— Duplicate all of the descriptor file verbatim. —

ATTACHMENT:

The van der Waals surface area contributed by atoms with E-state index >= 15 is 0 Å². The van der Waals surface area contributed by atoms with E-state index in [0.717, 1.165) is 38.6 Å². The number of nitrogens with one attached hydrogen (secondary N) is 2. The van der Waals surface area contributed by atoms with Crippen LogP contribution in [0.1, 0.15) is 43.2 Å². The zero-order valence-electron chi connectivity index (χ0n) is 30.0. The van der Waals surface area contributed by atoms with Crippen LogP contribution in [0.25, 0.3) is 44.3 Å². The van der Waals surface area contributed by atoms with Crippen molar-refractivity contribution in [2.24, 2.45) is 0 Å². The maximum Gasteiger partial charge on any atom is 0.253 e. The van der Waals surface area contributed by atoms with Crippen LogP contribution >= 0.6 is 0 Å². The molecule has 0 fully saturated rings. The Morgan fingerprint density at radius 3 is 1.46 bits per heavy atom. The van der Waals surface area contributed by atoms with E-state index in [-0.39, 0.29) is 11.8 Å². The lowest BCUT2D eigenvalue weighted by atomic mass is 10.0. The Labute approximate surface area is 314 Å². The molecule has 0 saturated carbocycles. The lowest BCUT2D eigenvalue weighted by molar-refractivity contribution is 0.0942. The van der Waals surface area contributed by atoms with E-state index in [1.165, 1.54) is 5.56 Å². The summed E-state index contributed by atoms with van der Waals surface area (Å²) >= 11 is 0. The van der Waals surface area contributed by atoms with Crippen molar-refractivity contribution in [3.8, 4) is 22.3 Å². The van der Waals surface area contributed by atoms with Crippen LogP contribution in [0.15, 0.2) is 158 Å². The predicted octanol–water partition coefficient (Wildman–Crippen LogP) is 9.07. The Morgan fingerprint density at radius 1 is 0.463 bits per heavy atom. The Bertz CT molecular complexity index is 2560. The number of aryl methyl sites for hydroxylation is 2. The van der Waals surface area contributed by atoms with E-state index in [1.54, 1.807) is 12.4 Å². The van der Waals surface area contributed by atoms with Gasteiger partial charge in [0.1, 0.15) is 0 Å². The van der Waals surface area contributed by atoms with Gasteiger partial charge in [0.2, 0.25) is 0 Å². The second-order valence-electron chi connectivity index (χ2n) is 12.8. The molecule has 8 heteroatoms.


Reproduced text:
The van der Waals surface area contributed by atoms with E-state index >= 15 is 0 Å². The van der Waals surface area contributed by atoms with E-state index in [0.717, 1.165) is 38.6 Å². The number of nitrogens with one attached hydrogen (secondary N) is 2. The van der Waals surface area contributed by atoms with Crippen LogP contribution in [0.1, 0.15) is 43.2 Å². The zero-order valence-electron chi connectivity index (χ0n) is 30.0. The van der Waals surface area contributed by atoms with Crippen LogP contribution in [0.25, 0.3) is 44.3 Å². The van der Waals surface area contributed by atoms with Crippen molar-refractivity contribution in [2.24, 2.45) is 0 Å². The maximum Gasteiger partial charge on any atom is 0.253 e. The van der Waals surface area contributed by atoms with Crippen LogP contribution >= 0.6 is 0 Å². The molecule has 0 fully saturated rings. The Morgan fingerprint density at radius 3 is 1.46 bits per heavy atom. The van der Waals surface area contributed by atoms with E-state index in [-0.39, 0.29) is 11.8 Å². The lowest BCUT2D eigenvalue weighted by atomic mass is 10.0. The Labute approximate surface area is 314 Å². The molecule has 0 saturated carbocycles. The lowest BCUT2D eigenvalue weighted by molar-refractivity contribution is 0.0942. The van der Waals surface area contributed by atoms with E-state index in [1.165, 1.54) is 5.56 Å². The summed E-state index contributed by atoms with van der Waals surface area (Å²) >= 11 is 0. The van der Waals surface area contributed by atoms with Crippen molar-refractivity contribution in [3.8, 4) is 22.3 Å². The van der Waals surface area contributed by atoms with Crippen LogP contribution in [0.15, 0.2) is 158 Å². The predicted octanol–water partition coefficient (Wildman–Crippen LogP) is 9.07. The Morgan fingerprint density at radius 1 is 0.463 bits per heavy atom. The Bertz CT molecular complexity index is 2560. The number of aryl methyl sites for hydroxylation is 2. The van der Waals surface area contributed by atoms with E-state index in [1.54, 1.807) is 12.4 Å². The van der Waals surface area contributed by atoms with Gasteiger partial charge in [0.1, 0.15) is 0 Å². The van der Waals surface area contributed by atoms with Gasteiger partial charge in [0.2, 0.25) is 0 Å². The second-order valence-electron chi connectivity index (χ2n) is 12.8. The molecule has 8 heteroatoms.